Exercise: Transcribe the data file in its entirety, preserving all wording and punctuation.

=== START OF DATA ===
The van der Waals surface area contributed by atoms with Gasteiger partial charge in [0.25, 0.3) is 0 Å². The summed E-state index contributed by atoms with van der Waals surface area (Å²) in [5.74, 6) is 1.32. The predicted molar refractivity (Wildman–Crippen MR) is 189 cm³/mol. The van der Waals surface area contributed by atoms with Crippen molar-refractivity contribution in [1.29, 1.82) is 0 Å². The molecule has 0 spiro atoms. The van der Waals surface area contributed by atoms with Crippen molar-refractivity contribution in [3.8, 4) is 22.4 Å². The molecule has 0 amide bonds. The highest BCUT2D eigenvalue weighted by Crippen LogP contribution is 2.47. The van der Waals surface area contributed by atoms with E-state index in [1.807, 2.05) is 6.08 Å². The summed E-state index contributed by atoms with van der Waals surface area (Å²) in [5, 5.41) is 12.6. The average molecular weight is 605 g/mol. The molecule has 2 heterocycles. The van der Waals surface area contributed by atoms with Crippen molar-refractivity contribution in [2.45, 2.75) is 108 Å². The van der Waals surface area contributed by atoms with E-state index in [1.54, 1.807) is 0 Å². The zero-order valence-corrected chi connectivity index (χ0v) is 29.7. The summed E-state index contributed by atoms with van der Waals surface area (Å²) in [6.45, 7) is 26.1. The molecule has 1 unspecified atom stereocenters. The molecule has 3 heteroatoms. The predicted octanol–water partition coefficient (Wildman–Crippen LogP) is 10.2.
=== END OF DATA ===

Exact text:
The van der Waals surface area contributed by atoms with Gasteiger partial charge in [0.25, 0.3) is 0 Å². The summed E-state index contributed by atoms with van der Waals surface area (Å²) in [5.74, 6) is 1.32. The predicted molar refractivity (Wildman–Crippen MR) is 189 cm³/mol. The van der Waals surface area contributed by atoms with Crippen molar-refractivity contribution in [1.29, 1.82) is 0 Å². The molecule has 0 spiro atoms. The van der Waals surface area contributed by atoms with Crippen molar-refractivity contribution in [3.8, 4) is 22.4 Å². The molecule has 0 amide bonds. The highest BCUT2D eigenvalue weighted by Crippen LogP contribution is 2.47. The van der Waals surface area contributed by atoms with E-state index in [1.807, 2.05) is 6.08 Å². The summed E-state index contributed by atoms with van der Waals surface area (Å²) in [5, 5.41) is 12.6. The average molecular weight is 605 g/mol. The molecule has 2 heterocycles. The van der Waals surface area contributed by atoms with Crippen molar-refractivity contribution in [2.45, 2.75) is 108 Å². The van der Waals surface area contributed by atoms with E-state index in [1.54, 1.807) is 0 Å². The zero-order valence-corrected chi connectivity index (χ0v) is 29.7. The summed E-state index contributed by atoms with van der Waals surface area (Å²) in [6.45, 7) is 26.1. The molecule has 1 unspecified atom stereocenters. The molecule has 3 heteroatoms. The predicted octanol–water partition coefficient (Wildman–Crippen LogP) is 10.2.